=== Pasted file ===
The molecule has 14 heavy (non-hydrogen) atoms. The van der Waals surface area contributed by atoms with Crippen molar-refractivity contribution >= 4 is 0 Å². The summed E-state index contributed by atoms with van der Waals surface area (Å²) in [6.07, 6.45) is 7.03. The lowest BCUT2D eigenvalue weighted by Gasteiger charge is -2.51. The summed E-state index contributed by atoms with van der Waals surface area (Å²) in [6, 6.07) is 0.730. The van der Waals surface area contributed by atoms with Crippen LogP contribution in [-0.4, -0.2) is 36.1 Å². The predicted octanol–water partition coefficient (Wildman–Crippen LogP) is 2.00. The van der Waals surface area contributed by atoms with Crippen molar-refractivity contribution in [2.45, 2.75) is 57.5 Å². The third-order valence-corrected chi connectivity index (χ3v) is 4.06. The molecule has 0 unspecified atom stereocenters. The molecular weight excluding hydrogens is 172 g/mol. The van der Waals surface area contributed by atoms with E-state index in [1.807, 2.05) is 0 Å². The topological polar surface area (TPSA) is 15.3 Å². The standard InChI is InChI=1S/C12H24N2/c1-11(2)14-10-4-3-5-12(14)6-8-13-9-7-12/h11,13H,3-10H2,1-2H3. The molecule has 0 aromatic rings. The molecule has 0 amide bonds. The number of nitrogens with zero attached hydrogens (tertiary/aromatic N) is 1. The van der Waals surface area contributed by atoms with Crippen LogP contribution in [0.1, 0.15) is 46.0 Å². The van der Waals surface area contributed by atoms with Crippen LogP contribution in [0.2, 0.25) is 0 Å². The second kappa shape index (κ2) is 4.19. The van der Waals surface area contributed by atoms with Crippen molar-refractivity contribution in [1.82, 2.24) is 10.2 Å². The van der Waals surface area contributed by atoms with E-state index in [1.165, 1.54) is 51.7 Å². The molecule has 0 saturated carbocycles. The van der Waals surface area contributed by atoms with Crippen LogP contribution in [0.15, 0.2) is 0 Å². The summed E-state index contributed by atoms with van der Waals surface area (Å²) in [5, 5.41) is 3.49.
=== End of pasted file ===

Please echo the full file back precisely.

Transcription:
The molecule has 14 heavy (non-hydrogen) atoms. The van der Waals surface area contributed by atoms with Crippen molar-refractivity contribution >= 4 is 0 Å². The summed E-state index contributed by atoms with van der Waals surface area (Å²) in [6.07, 6.45) is 7.03. The lowest BCUT2D eigenvalue weighted by Gasteiger charge is -2.51. The summed E-state index contributed by atoms with van der Waals surface area (Å²) in [6, 6.07) is 0.730. The van der Waals surface area contributed by atoms with Crippen LogP contribution in [-0.4, -0.2) is 36.1 Å². The predicted octanol–water partition coefficient (Wildman–Crippen LogP) is 2.00. The van der Waals surface area contributed by atoms with Crippen molar-refractivity contribution in [2.45, 2.75) is 57.5 Å². The third-order valence-corrected chi connectivity index (χ3v) is 4.06. The molecule has 0 unspecified atom stereocenters. The molecular weight excluding hydrogens is 172 g/mol. The van der Waals surface area contributed by atoms with E-state index in [1.807, 2.05) is 0 Å². The topological polar surface area (TPSA) is 15.3 Å². The standard InChI is InChI=1S/C12H24N2/c1-11(2)14-10-4-3-5-12(14)6-8-13-9-7-12/h11,13H,3-10H2,1-2H3. The molecule has 0 aromatic rings. The molecule has 0 amide bonds. The number of nitrogens with zero attached hydrogens (tertiary/aromatic N) is 1. The van der Waals surface area contributed by atoms with Crippen LogP contribution in [0.1, 0.15) is 46.0 Å². The van der Waals surface area contributed by atoms with Crippen LogP contribution in [0.2, 0.25) is 0 Å². The second kappa shape index (κ2) is 4.19. The van der Waals surface area contributed by atoms with Crippen molar-refractivity contribution in [1.82, 2.24) is 10.2 Å². The van der Waals surface area contributed by atoms with E-state index in [1.165, 1.54) is 51.7 Å². The molecule has 0 saturated carbocycles. The van der Waals surface area contributed by atoms with Crippen LogP contribution in [0.15, 0.2) is 0 Å². The summed E-state index contributed by atoms with van der Waals surface area (Å²) in [5, 5.41) is 3.49.